Question: Why some tumors are grouped with the controls?
2
gravatar for Pin.Bioinf
4 weeks ago by
Pin.Bioinf230
Malaga
Pin.Bioinf230 wrote:

Hello, I am looking at this heatmap and I do not understand why some of the tumours are grouped with the controls, seems as if the heatmap is 'moved to the left': Top of the heatmap: Top of the heatmap

(it is a long heatmap so i upload just a section)

Bottom of the heatmap: Bottom of the heatmap

I tried to check on the phenotype of the samples but I found no correlations of the phenotype with this grouping.

There seem to be two tumour subgroups: one that is the biggest, and the small group of tumors that seem to be grouped with the controls. I did a t-test on the mean beta values for all the cpgs between these two groups, and it turns out there is significance among the means of these two tumour groups. I am afraid when we publish a heatmap similar to this one, we will have trouble explaining this phenomenon. Any ideas or any opinions on this? Thank you!

methylation cpgs • 163 views
ADD COMMENTlink modified 4 weeks ago by Kevin Blighe37k • written 4 weeks ago by Pin.Bioinf230
6
gravatar for Kevin Blighe
4 weeks ago by
Kevin Blighe37k
Republic of Ireland
Kevin Blighe37k wrote:

There can be many reasons, some not really relating to bioinformatics:

  1. these tumours genuinely exhibit the 'normal-like' methylation profile over these probes
  2. these tumours have normal cell contamination

Some informatics reasons:

  • your coding is incorrect and you have incorrectly assigned a normal sample as a tumour
  • you have scaled your data incorrectly
  • you should consider the distance and linkage metric that you're using

By the way, for methylation, you could probably also perform the Wilcoxon Signed Rank test on the matched T-N pairs. If just a regular t-test, I would at least use the Mann Whitney (non-parametric) test.

You must also have an extra checkpoint: you should obtain the difference in mean β value between tumour and normal, i.e.:

difference in mean = mean β (tumour) - mean β (normal)

Then, use that as an extra cut-off in addition to the p-value.

Kevin

ADD COMMENTlink modified 4 weeks ago • written 4 weeks ago by Kevin Blighe37k

Thanks a lot, kevin!

For scaling, I tried many ways and got the same for all: -Converting to M values and then using parameter scale='row'; -Using scale='row' on b values; -Using scale='none' but scaling before the heatmap.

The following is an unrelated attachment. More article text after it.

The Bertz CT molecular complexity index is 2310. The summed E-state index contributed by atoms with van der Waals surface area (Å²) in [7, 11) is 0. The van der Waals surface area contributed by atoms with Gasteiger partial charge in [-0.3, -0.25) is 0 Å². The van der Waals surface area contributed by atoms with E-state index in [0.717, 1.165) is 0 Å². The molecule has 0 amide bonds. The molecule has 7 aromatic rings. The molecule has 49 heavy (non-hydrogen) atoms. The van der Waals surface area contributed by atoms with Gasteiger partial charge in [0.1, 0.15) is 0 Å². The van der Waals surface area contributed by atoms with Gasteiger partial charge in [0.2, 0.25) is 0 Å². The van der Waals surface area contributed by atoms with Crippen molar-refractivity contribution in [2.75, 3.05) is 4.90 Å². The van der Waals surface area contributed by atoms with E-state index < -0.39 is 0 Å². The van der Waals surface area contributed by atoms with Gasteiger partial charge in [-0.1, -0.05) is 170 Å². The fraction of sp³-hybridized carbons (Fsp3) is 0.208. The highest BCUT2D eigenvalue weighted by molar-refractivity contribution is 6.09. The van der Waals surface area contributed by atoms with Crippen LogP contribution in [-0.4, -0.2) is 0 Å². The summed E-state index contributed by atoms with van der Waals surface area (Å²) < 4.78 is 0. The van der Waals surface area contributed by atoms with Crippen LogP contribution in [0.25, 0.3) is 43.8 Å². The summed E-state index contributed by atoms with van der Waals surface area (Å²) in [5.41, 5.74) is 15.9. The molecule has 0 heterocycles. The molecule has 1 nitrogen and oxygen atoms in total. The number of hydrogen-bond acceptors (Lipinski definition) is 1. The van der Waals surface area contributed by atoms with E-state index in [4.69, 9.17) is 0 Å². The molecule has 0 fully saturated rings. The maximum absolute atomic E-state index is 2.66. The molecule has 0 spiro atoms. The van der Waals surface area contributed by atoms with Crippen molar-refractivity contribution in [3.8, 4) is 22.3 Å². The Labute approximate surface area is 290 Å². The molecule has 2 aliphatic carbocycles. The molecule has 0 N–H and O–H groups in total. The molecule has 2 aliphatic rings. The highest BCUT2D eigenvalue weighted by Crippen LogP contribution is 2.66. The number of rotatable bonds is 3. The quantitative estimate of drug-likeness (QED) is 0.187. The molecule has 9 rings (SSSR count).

All look similar, so I think I did it correctly. I will check on distance and linkage metrics, as I used the default ones. And thank you for the test input, I now realized I should have used a non parametric test.

ADD REPLYlink written 4 weeks ago by Pin.Bioinf230
2

When I previously did this, the Wilcoxon Signed Rank test p-value, combined with an extra cut-off for difference in mean β, were enough to adequately separate my groups of interest. The heatmap / clustering was then performed on unscaled β values:

d

ADD REPLYlink modified 6 days ago • written 4 weeks ago by Kevin Blighe37k

I tried with :

hclustfun = function(x) hclust(x,method = 'centroid'),
distfun = function(x) dist(x,method = 'maximum'),

and here is the heatmap I got: seems much better, should I stick with this one?

Heatmap with different hclust and dist methods

ADD REPLYlink modified 4 weeks ago • written 4 weeks ago by Pin.Bioinf230

I was more interested in just learning about which metrics you were currently using. I would not use a metric that I did not understand, and obviously it is not good practice to just choose the metric that makes the data look better.

My usual default (for most data-types) is either of:

  • Euclidean distance with Ward's linkage (ward.D2)
  • 1 minus Pearson/Spearman correlation distance with Ward's linkage (ward.D2)
ADD REPLYlink modified 4 weeks ago • written 4 weeks ago by Kevin Blighe37k

Yes, I agree. I was using default parameters, which were "complete" and "euclidean". I tried euclidean with ward.D2 and still, the differentiation between tumor and controls is not clear, it is a blur in the middle of both, and some tumors are the same color as controls as in my original heatmap.

ADD REPLYlink written 4 weeks ago by Pin.Bioinf230
1

...but this may not necessarily be a problem, i.e., it may be the genuine result. Biology is much more complex than we can currently comprehend with our analytical methods. Every time that we take a sample and put it through our instruments, we are only looking at a 'snapshot' / moment in the evolution of the tissue/cell that is being studied, and much information is automatically eliminated because our very analytical methods are limited in what they can show.

So, if you cannot identify any issues with your coding, then it is the genuine result given the data that has been obtained.

I should add that you need to both filter by p-value and the difference in mean between tumour and normal.

ADD REPLYlink written 4 weeks ago by Kevin Blighe37k
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